National Audit of Inpatient Falls (NAIF) is a clinically led, web-based audit of inpatient falls prevention care in acute hospitals in England and Wales. NAIF aims to improve inpatient falls prevention through audit and quality improvement.
Audit items for round 2 were primarily drawn from NICE clinical guideline Falls in older people: assessing risk and prevention (CG161). To see how the audit dataset is linked to NICE Guidance please view the mapping document.
The organisational audit had two sections that were completed at hospital trust or LHB level. Section one included policies, protocols and paperwork and section two included leadership and service provision. The clinical audit was a snapshot of the care provided to a sample of up to 30 patients aged over 65, who were in hospital for over 48 hours, after being admitted for a non‐elective reason. The clinical audit consisted of two sections. Section one included evidence of assessment and intervention in case notes and section two included observation at bedside / patient environment.
Data completeness and audit participation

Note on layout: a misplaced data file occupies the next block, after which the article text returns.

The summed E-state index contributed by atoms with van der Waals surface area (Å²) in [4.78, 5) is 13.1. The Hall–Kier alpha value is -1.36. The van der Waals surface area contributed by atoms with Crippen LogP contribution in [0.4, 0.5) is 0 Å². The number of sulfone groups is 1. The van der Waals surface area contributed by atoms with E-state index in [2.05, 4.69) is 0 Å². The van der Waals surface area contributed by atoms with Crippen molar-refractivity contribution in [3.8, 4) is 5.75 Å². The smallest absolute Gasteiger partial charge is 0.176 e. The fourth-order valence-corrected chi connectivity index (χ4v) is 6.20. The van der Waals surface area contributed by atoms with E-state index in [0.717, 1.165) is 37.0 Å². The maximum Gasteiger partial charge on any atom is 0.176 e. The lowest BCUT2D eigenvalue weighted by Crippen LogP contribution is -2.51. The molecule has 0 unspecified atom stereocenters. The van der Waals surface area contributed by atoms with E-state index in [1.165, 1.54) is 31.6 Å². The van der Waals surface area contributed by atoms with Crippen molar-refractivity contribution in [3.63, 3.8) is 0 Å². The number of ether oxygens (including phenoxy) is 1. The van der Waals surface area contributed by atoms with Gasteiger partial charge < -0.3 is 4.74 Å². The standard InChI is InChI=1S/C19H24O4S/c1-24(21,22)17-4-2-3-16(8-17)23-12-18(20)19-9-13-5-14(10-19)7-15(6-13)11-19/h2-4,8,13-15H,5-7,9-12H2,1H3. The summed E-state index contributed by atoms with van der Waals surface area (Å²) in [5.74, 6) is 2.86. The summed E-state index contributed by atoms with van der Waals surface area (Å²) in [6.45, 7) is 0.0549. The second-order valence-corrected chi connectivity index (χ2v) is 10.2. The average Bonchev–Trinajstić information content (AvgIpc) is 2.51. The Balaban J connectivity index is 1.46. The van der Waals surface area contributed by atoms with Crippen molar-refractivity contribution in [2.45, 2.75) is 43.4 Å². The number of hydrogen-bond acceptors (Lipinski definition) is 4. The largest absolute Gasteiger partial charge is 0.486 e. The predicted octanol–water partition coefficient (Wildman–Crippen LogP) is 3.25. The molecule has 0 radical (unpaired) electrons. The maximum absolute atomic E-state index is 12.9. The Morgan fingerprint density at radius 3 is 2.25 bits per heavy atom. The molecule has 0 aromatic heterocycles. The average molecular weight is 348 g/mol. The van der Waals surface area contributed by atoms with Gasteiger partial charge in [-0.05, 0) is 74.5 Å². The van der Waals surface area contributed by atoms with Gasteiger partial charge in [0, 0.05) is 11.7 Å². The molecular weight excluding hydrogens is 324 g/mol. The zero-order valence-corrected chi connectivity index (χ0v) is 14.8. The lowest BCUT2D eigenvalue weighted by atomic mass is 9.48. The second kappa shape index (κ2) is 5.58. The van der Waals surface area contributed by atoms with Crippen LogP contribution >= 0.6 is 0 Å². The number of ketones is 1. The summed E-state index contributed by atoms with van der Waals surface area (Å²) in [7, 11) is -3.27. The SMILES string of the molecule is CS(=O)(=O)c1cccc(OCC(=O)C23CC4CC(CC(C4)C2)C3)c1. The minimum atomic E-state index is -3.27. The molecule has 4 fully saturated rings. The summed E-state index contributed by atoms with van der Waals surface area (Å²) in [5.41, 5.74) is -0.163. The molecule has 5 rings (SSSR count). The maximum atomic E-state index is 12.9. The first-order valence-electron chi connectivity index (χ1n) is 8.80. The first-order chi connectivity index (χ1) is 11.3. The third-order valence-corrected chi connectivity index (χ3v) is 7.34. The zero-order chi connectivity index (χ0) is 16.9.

All data were collected and entered locally into a secure web tool. There was a very high participation rate in the organisational audit – of the 142 eligible acute hospital trusts and LHBs in England and Wales, 97% (138) submitted data. The participation rate for the clinical audit was also very high at 95% (n = 187/197). In addition, four hospitals in Northern Ireland and one hospital in Jersey also submitted data. The organisational and clinical audit had high levels of data completeness. In the organisational audit, 9 out of 16 questions had 100% completion, with the remaining 7 questions having over 98.5% data completeness. All the questions in the clinical audit had at least 97.5% data completeness.
In Round 1 of the audit, we collected data from acute hospitals only. Many patients are transferred to community hospitals for rehabilitation following an acute illness or admitted directly from home when unwell. These patients are often the frailest of inpatients and have similar or higher risks for falls, especially those with dementia and delirium. We, therefore, conducted a pilot audit of those patients in community hospitals to see whether they could be audited in a similar way to those in acute hospitals. As the number of admissions per day is far smaller in community than acute hospitals community hospitals used a different sampling approach.